i. The Argument
- — St. Paul, Minnesota, Winter 1998
Every day the bubble’s growing, and we feel
the new money as it rivers through the city,
depositing jobs, apartments, the revitalized
geography. Growing up here, we know
the myth surrounding Selby/Dale,
where kids like us could shoulder-tap for beer
and hail sex from the corner. By the time I moved in
all that remained of the mystery was an attitude.
Even here we have art, a few cafés, ethnic
and upscale fusion cuisines, garden patios
(but all east of the corner, where the street makes
for the cathedral, the old families). The old
money of Victorian houses is erased by snow,
a white line expanding on my windowsill.
ii. The Summit
- — University of Minnesota Arboretum, Fall 1998
We meet outside the city to discuss the mind
of poetry, and crowning the speaker’s head,
the arboretum fills up the conference room’s
window: an epiphany of maples. The papery
consciousness of birch against the sky’s blue
concentration flags the roots of our connections.
But reading the daily papers — from New York,
London — was a form of recognition (but east
of the corner) that events would continue,
so the end of history was beginning to look
a lot like history. Stopping along the trail,
a single ornamental maple becomes the sole
object of attention. Around the maple, the day
is calm and clear. There’s an intimacy to this.
iii. Stray Cat
- — Fall 1998
History’s in the houses built along this street
In the café’s back room, there are three of us
behind the cathedral, on the hill above the city
me reading alone, so I hear their conversation
the historical, meaning not those who live here
One woman, a Croat, talks about a friend still
or have lived here — their families — for over
over “there,” what she heard, a young woman
a century. We buy up the historical to make
pregnant, and some men came-as always-
room for young professionals (white, European)
and afterward the town found all three dead:
for restaurants, shops, and condominiums.
child, mother, and what was placed in her womb.
iv. The Menu
- — Winter 1998
Plates of salmon, gravlax, cold-
smoked, hot-smoked, blinis, steamed
mussels, fennel bulb braised in Pernod,
carpaccio, extra virgin olive oil (even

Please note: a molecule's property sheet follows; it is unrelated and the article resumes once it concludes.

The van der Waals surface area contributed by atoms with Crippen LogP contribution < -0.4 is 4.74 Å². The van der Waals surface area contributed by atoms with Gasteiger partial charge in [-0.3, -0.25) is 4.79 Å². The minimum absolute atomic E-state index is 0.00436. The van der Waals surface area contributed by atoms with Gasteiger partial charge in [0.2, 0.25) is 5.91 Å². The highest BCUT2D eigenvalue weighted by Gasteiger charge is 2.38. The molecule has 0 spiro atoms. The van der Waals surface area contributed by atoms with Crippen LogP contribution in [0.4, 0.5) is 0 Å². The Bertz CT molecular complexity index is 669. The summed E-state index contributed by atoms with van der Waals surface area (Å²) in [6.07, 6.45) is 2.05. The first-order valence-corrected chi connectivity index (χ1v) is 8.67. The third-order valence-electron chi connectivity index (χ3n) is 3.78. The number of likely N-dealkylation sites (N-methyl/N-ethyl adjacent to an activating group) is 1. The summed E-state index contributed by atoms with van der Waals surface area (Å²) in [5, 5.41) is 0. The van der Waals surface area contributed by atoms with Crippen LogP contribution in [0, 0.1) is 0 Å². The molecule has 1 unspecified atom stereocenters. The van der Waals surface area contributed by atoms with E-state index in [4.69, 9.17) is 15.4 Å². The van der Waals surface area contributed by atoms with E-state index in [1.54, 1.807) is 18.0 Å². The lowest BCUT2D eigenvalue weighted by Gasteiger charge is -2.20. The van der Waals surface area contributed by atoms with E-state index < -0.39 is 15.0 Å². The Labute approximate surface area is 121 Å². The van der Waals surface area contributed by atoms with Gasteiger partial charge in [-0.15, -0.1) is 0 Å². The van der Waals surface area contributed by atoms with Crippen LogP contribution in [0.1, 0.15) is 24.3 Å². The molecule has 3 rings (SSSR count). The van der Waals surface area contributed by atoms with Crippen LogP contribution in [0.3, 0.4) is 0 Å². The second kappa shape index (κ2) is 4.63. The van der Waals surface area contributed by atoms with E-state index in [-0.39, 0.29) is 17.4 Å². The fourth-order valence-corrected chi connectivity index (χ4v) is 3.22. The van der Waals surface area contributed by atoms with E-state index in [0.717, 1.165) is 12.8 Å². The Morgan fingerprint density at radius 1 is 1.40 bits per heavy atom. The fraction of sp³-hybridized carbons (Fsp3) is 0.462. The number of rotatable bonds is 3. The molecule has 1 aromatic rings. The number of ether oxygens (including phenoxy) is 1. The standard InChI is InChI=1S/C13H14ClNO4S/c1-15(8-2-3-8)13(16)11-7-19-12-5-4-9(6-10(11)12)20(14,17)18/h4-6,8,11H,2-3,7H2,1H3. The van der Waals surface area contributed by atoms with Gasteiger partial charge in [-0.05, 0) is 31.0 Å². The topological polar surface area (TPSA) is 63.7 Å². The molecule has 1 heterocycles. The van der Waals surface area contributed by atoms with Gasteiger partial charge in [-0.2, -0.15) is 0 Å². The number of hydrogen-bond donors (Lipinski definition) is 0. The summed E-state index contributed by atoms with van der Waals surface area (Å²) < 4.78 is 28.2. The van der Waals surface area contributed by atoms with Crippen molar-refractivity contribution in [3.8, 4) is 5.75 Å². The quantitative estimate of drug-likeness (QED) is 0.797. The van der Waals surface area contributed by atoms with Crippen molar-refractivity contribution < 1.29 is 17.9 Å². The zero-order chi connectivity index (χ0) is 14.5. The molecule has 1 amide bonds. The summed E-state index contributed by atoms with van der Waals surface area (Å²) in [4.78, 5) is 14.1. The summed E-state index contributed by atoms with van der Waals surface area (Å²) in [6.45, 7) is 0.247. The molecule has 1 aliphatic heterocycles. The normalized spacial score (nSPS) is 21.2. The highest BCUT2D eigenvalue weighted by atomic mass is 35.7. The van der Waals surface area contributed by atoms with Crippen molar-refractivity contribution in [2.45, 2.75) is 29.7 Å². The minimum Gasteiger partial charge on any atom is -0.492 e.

at the edge of the capital … ), prosciutto-
wrapped melon, soup of the day, white
chocolate cayenne-spiced tenderloin
with lobster foam and white bean cassoulet,
( … we are inside the capital), slivers
of truffles, fresh catch flown in that morning,
blackberry, blackberry veal stock reduction,
winter vegetable risotto, cheeses, fresh
honeycomb, figs, desserts made daily,
wine cellar available for private parties.
- — September 26, 1998
The heart is weighty, you will prosper. Our hands
had to remain behind our heads. This came out
tightly coiled, but no bruise, you will prosper.
We were first gathered in the field. In the stomach,
clumps of grass (They brought us to the garden),
whole apple seeds with the poison still intact.
Faces touching the ground. This remains hidden.
I turned once to ask if there was an inspector.
A rich, liquid-like gold. A policeman replied,
“I am the inspector.” The smell inside the horse
is of a strong oil burning. One man shot us, but others
were around in the garden. Keep these ashes
fashioned to your skin, they can protect you.
I survived because I remained totally dead.
The italicized portions of this section come from a Human Rights Watch interview with Musli Hoxhaj, the sole survivor of a massacre at Golubovac, Kosovo. Thirteen men were beaten, shot, and killed in the garden.
vi. The Election
- — November 3, 1998
Even here we have our skirmishes. We ask for
a politician who is not a politician, the ancient
myths of public Suffering and Humiliation:
the cross and the pillory. The forearm smash.
We ask for the river to carve out revitalization,
the spectacle of suffering, of methodically
establishing the conditions of suffering.
The public asks for an art to reflect the public,
not because it regrets the absence of real
suffering. (An arm lock, a twisted leg.)
We ask for the impeachment of indiscretion,
the pure gesture that separates Good from Evil.
Even here we get the results as they happen.
The spectator does not wish for actual suffering.
On November 3, 1998, the people of Minnesota elected former wrestling star Jesse “The
Body” Ventura as governor of the state. The italicized portions of this section come from
Roland Barthes’ “The World of Wrestling,” in his book Mythologies.
We wander out in circles-
thick swarm’d — imagining a room
rising out of this one, history’s
Muzak looped in the speakers,
riding the continuous fattening
of the bubble. We divine
our profits and collect now.
We throw out the net. Dredge
the wealth of distances. We cast
our vote of no confidence over
the vast regions of the provinces.
Demand the impeachment
of power as payment for our own.
We accumulate the ethereal hive.